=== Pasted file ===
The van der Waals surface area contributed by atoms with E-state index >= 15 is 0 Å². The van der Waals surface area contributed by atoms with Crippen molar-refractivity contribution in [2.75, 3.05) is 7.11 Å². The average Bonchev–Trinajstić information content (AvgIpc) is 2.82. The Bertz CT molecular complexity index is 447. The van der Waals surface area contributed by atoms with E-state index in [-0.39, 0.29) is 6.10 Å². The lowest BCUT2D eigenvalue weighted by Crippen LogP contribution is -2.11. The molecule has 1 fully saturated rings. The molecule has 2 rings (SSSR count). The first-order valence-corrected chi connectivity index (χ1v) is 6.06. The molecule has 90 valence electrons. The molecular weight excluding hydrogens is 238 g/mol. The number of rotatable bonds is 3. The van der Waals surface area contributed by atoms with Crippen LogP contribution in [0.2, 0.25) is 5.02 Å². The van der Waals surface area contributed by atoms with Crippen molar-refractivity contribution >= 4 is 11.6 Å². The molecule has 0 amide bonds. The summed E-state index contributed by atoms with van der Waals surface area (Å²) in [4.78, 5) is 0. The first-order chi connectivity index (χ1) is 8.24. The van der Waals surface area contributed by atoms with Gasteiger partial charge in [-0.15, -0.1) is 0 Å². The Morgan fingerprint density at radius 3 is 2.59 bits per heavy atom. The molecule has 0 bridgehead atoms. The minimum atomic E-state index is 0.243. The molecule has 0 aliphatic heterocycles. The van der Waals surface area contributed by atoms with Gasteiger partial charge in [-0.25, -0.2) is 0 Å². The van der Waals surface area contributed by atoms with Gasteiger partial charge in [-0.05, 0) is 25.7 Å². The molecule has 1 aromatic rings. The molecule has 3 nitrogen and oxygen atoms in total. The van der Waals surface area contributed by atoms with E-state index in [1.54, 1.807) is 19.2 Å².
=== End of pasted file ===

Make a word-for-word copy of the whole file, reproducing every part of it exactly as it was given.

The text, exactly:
The van der Waals surface area contributed by atoms with E-state index >= 15 is 0 Å². The van der Waals surface area contributed by atoms with Crippen molar-refractivity contribution in [2.75, 3.05) is 7.11 Å². The average Bonchev–Trinajstić information content (AvgIpc) is 2.82. The Bertz CT molecular complexity index is 447. The van der Waals surface area contributed by atoms with E-state index in [-0.39, 0.29) is 6.10 Å². The lowest BCUT2D eigenvalue weighted by Crippen LogP contribution is -2.11. The molecule has 1 fully saturated rings. The molecule has 2 rings (SSSR count). The first-order valence-corrected chi connectivity index (χ1v) is 6.06. The molecule has 90 valence electrons. The molecular weight excluding hydrogens is 238 g/mol. The number of rotatable bonds is 3. The van der Waals surface area contributed by atoms with Crippen LogP contribution in [0.2, 0.25) is 5.02 Å². The van der Waals surface area contributed by atoms with Crippen molar-refractivity contribution >= 4 is 11.6 Å². The molecule has 0 amide bonds. The summed E-state index contributed by atoms with van der Waals surface area (Å²) in [4.78, 5) is 0. The first-order chi connectivity index (χ1) is 8.24. The van der Waals surface area contributed by atoms with Gasteiger partial charge in [-0.15, -0.1) is 0 Å². The Morgan fingerprint density at radius 3 is 2.59 bits per heavy atom. The molecule has 0 bridgehead atoms. The minimum atomic E-state index is 0.243. The molecule has 0 aliphatic heterocycles. The van der Waals surface area contributed by atoms with Gasteiger partial charge in [-0.25, -0.2) is 0 Å². The van der Waals surface area contributed by atoms with Gasteiger partial charge in [-0.05, 0) is 25.7 Å². The molecule has 1 aromatic rings. The molecule has 3 nitrogen and oxygen atoms in total. The van der Waals surface area contributed by atoms with E-state index in [1.54, 1.807) is 19.2 Å².